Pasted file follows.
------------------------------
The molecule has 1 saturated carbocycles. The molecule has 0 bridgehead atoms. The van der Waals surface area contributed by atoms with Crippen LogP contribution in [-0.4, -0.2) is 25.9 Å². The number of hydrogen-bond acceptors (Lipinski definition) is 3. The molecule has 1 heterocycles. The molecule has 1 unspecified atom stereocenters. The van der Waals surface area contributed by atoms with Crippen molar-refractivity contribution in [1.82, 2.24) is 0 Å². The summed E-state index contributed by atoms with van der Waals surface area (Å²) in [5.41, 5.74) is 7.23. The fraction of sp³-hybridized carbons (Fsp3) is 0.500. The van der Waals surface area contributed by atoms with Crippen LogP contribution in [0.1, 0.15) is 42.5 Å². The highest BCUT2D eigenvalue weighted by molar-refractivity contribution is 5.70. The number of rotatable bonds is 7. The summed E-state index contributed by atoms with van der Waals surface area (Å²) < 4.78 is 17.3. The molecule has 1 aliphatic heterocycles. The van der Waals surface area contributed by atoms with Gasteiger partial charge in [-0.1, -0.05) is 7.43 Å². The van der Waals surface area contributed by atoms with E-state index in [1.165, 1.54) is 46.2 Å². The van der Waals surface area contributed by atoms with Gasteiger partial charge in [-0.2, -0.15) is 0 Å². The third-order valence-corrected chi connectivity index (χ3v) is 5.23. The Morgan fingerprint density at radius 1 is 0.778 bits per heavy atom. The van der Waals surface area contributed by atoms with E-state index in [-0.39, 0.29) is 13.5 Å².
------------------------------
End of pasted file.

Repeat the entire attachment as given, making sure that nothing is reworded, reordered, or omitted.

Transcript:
The molecule has 1 saturated carbocycles. The molecule has 0 bridgehead atoms. The van der Waals surface area contributed by atoms with Crippen LogP contribution in [-0.4, -0.2) is 25.9 Å². The number of hydrogen-bond acceptors (Lipinski definition) is 3. The molecule has 1 heterocycles. The molecule has 1 unspecified atom stereocenters. The van der Waals surface area contributed by atoms with Crippen molar-refractivity contribution in [1.82, 2.24) is 0 Å². The summed E-state index contributed by atoms with van der Waals surface area (Å²) in [5.41, 5.74) is 7.23. The fraction of sp³-hybridized carbons (Fsp3) is 0.500. The van der Waals surface area contributed by atoms with Crippen LogP contribution in [0.1, 0.15) is 42.5 Å². The highest BCUT2D eigenvalue weighted by molar-refractivity contribution is 5.70. The number of rotatable bonds is 7. The summed E-state index contributed by atoms with van der Waals surface area (Å²) < 4.78 is 17.3. The molecule has 1 aliphatic heterocycles. The van der Waals surface area contributed by atoms with Gasteiger partial charge in [-0.1, -0.05) is 7.43 Å². The van der Waals surface area contributed by atoms with E-state index in [1.165, 1.54) is 46.2 Å². The van der Waals surface area contributed by atoms with Gasteiger partial charge in [-0.2, -0.15) is 0 Å². The third-order valence-corrected chi connectivity index (χ3v) is 5.23. The Morgan fingerprint density at radius 1 is 0.778 bits per heavy atom. The van der Waals surface area contributed by atoms with E-state index in [-0.39, 0.29) is 13.5 Å².